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and it was kicked about with hoarse and derisive cries and laughter.

A little further on he emerged into a lighted place, bareheaded and coatless, pelted and buffeted. Suddenly Davney appeared by his side, and the crowd fell back. Some one called out:

"Davney! Davney! Three cheers for Gil Davney!"

"Keep off now," Davney shouted.

He waved them away, and walked on beside Chantry without looking at him or speaking. A mob of boys and loafers followed, hooting, but no more molestation was offered. They reached Chantry's door. Chantry went in, and Davney stood on the threshold. June stood inside in the full glare of the lamps, speechless and motionless, her eyes upon her father, and her look made Davney feel as if he were in hell.

The battered man turned on him and cursed him, and tried to force the door upon him. He paid no heed, only barred the door with his body, and called to her:

"June! June!"

All things swam before June, and she turned about unconsciously; but it seemed to Davney that heaven and earth turned their backs upon him, and with one loud sob he wheeled away, and Chantry locked him out.

Chantry turned and spoke to June, as he never had before. She could not answer; she trembled as though at the point of dissolution. That could not be her fatherthat shaken, battered, wild-haired, bent old man with the dark face and blasphemous tongue! She shrank from him into a corner, and he turned his back and sat bowed before the fire. A dreadful silence followed, and lasted a good while. Then suddenly the father's body heaved; he lifted himself, covered his face, and began to sob. Swift as a bird, then, the girl came fluttering to him and threw her arms about his neck. The fountains of the hard man's nature, that only she had kept from drying up, broke forth and he wept like a woman.

"Oh, June," he complained, "to think that you should turn against me! You were all that I had; I did everything for you; I never let you want for anything. I have been troubled many a day to know how to make my way, and I never showed you an anxious face or denied you anything. Whatever I have done was for your sake; I should never have come to this but for you. And now when the whole world turns upon me you take sides with them and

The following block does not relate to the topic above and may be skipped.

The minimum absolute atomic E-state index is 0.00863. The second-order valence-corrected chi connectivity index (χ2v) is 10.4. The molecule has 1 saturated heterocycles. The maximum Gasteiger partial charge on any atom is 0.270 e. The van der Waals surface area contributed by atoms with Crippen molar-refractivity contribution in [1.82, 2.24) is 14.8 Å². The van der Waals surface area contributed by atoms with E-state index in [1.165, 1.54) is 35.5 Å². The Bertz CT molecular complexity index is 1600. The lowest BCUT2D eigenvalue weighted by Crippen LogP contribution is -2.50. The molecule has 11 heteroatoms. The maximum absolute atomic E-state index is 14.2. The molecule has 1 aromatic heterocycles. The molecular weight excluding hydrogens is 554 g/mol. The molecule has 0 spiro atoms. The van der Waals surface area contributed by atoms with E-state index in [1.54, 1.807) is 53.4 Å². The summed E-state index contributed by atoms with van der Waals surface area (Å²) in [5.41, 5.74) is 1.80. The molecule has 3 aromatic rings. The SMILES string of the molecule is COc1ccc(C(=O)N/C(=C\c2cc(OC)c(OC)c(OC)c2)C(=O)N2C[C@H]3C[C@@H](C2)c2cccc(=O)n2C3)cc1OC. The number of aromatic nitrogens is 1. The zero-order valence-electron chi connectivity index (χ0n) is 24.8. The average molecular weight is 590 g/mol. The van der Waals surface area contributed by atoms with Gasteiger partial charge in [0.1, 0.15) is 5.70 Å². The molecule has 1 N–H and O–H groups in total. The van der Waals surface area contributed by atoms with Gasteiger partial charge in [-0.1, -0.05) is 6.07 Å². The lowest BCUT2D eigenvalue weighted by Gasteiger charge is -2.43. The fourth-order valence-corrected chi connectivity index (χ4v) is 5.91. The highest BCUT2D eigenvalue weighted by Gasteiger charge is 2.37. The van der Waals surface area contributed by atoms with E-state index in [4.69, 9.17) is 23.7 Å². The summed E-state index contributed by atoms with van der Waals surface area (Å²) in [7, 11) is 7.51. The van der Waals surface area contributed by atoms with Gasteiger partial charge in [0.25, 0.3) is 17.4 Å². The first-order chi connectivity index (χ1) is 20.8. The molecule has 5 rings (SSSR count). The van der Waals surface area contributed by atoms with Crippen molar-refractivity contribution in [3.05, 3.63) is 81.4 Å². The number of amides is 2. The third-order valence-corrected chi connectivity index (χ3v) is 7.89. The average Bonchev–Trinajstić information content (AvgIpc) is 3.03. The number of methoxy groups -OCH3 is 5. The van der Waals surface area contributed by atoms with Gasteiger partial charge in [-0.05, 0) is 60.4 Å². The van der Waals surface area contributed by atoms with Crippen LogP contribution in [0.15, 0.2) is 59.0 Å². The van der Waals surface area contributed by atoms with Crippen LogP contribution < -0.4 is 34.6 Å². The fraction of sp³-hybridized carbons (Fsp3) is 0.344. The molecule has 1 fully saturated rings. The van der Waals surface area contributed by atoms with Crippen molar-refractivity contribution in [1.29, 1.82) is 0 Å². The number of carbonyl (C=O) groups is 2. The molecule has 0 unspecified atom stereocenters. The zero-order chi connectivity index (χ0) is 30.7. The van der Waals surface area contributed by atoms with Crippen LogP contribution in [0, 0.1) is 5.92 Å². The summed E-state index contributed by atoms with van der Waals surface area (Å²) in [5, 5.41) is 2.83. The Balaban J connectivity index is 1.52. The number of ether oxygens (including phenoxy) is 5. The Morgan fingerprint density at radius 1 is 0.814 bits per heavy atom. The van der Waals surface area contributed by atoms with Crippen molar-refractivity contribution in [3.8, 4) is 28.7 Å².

shrink from me; you choose between me and the man who has put me to shame. Go away; you are no daughter, but an ungrateful girl."

She clung to him, though his words beat her like murderous blows.

"Oh, stop, father!" she cried hoarsely. "You are mistaken; you don't know; I will not go away; I am your daughter; nothing shall separate us. Oh, why did you not let me know? I would have worked; I would have suffered anything. How could I know; you should have told me. I would have shared want or trouble with you gladly, and then worse would not have come. But, never mind; it has come now, and we will share it together. We will give up everything and go away. I can teach or sew, or do anything."

He raised his face and looked into hers. He spoke to her once more, and she answered. Then she lay like dead upon his breast a good while. Finally she got up, brought a basin, washed his face and smoothed his hair, and made him clothe himself. She set out the supper that had been awaiting him and made him sit down to it, though she tottered now and then as she went and could not speak. Then she put on her hat and cloak and went out, saying only:

"I will be back soon."

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Presently she raised her head and looked at him with a far-off, unearthly gaze, as perchance our dead friends look at us out of heaven. She motioned toward a chair near her and he came slowly and sat down. Both were quite calm, and when Davney spoke after a little, his words, though very low, had the full, deep sound of a voice heard at prayer through cathedral aisles.

"Do you blame me, June?"

"No. That is what I came to tell you. I could not come after to-night, I have promised."